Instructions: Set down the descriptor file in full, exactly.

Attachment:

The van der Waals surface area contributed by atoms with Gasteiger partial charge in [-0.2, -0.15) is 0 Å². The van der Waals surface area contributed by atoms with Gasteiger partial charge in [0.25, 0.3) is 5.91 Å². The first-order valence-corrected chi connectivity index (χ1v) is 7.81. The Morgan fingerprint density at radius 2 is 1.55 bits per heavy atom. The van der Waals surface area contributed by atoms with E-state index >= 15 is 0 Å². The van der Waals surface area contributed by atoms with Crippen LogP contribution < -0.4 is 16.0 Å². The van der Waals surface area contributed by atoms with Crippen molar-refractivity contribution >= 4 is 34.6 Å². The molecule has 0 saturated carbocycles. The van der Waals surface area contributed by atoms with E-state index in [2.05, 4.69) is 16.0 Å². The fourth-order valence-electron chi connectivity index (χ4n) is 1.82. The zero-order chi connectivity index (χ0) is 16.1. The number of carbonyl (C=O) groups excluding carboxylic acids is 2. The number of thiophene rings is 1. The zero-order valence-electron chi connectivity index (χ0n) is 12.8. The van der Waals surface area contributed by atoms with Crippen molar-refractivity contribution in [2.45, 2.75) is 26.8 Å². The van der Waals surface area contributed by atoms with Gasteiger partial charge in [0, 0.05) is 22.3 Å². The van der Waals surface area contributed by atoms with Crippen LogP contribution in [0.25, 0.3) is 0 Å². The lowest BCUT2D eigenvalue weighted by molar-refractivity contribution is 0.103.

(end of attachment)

The van der Waals surface area contributed by atoms with Gasteiger partial charge in [-0.2, -0.15) is 0 Å². The van der Waals surface area contributed by atoms with Gasteiger partial charge in [0.25, 0.3) is 5.91 Å². The first-order valence-corrected chi connectivity index (χ1v) is 7.81. The Morgan fingerprint density at radius 2 is 1.55 bits per heavy atom. The van der Waals surface area contributed by atoms with E-state index >= 15 is 0 Å². The van der Waals surface area contributed by atoms with Crippen LogP contribution < -0.4 is 16.0 Å². The van der Waals surface area contributed by atoms with Crippen molar-refractivity contribution >= 4 is 34.6 Å². The molecule has 0 saturated carbocycles. The van der Waals surface area contributed by atoms with E-state index in [2.05, 4.69) is 16.0 Å². The fourth-order valence-electron chi connectivity index (χ4n) is 1.82. The zero-order chi connectivity index (χ0) is 16.1. The number of carbonyl (C=O) groups excluding carboxylic acids is 2. The number of thiophene rings is 1. The zero-order valence-electron chi connectivity index (χ0n) is 12.8. The van der Waals surface area contributed by atoms with Crippen molar-refractivity contribution in [2.45, 2.75) is 26.8 Å². The van der Waals surface area contributed by atoms with Gasteiger partial charge in [0, 0.05) is 22.3 Å². The van der Waals surface area contributed by atoms with Crippen LogP contribution in [0.25, 0.3) is 0 Å². The lowest BCUT2D eigenvalue weighted by molar-refractivity contribution is 0.103.